There is something truly inspiring about the first real day of spring. Not a day of warmth and sunshine bracketed on either side by snow, the kind of day that only hints at what’s to come. No, the first real day of spring is a day like a declaration: I’m here! it says. It’s like an alarm clock in the body and inspires in many of us a desire for newness and a fresh start. We yearn for spring cleaning in our homes and in our selves. We shed our sweatered winter skins and take stock of what we have built up around us over a long, cold winter, whether that be objects or habits or inaction. It can be tempting to get swept up in enthusiasm and to go all-in on spring cleaning, treating it like a firesale—everything must go! All these things and all these behaviours and all this stillness!
But spring cleaning our lives isn’t about deprivation or scarcity; after all, we’re leaving the harshness of winter behind. Spring cleaning is simply making space for something new. It is allowing time and energy for growth and joy. It’s worth considering how to bring mindfulness to our spring cleaning. How can we improve or reduce behaviours in a way that is both joyful and sustainable? How can we rid ourselves of physical things that do no serve us in a way that would help them to serve someone else?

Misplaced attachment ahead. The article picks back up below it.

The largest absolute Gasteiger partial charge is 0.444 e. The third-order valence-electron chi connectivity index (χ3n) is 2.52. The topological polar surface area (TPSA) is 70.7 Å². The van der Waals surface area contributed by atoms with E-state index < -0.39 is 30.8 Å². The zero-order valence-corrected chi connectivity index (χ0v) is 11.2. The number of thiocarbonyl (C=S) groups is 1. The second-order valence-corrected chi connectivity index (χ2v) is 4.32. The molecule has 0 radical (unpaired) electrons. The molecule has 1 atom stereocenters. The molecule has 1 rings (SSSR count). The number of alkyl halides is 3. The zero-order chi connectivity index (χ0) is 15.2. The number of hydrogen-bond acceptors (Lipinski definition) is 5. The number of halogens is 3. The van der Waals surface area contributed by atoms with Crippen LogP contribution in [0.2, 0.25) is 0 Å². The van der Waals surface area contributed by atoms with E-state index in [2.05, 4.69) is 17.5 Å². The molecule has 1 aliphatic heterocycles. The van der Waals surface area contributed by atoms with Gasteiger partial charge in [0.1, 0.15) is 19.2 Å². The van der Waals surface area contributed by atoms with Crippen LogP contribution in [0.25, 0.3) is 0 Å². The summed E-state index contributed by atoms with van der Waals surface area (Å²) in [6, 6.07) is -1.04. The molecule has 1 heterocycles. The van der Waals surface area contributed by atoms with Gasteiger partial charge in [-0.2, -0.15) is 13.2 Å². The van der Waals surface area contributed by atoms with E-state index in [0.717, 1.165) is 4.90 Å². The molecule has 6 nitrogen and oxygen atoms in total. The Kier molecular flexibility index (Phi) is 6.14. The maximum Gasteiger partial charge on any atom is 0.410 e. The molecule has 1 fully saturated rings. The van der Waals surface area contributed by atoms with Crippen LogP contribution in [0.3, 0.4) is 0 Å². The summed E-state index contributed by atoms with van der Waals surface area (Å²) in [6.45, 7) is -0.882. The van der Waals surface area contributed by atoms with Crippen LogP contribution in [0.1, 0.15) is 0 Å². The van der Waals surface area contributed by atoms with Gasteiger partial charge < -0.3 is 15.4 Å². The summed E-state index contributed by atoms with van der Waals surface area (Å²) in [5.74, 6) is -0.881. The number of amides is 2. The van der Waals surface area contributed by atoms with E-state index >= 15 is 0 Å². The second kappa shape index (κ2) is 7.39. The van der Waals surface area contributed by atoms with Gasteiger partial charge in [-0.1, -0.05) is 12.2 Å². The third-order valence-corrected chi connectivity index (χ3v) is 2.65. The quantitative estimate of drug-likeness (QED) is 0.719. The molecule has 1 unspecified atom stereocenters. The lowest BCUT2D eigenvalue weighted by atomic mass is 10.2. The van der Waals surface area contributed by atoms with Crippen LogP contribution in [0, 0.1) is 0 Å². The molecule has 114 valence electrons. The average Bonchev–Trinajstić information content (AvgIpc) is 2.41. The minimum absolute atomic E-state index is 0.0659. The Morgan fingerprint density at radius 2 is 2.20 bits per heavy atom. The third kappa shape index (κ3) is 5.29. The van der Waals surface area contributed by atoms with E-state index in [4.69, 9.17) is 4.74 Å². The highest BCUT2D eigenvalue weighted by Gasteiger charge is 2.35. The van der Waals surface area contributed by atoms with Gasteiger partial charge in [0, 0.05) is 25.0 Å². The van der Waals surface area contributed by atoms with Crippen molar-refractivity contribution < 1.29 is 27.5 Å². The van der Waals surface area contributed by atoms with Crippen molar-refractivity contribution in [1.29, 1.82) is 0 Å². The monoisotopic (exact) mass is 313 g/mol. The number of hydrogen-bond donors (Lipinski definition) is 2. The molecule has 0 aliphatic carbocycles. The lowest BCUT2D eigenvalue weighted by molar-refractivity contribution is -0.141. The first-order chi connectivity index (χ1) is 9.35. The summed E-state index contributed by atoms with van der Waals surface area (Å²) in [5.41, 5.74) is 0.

We often say “spring has sprung,” but if we look closely enough, nature tells a different story. True spring is something a little slower and gentler: a gentle, insistent growth; a steady transformation; a slow reaching toward the light. Let’s make that our model of celebrating spring.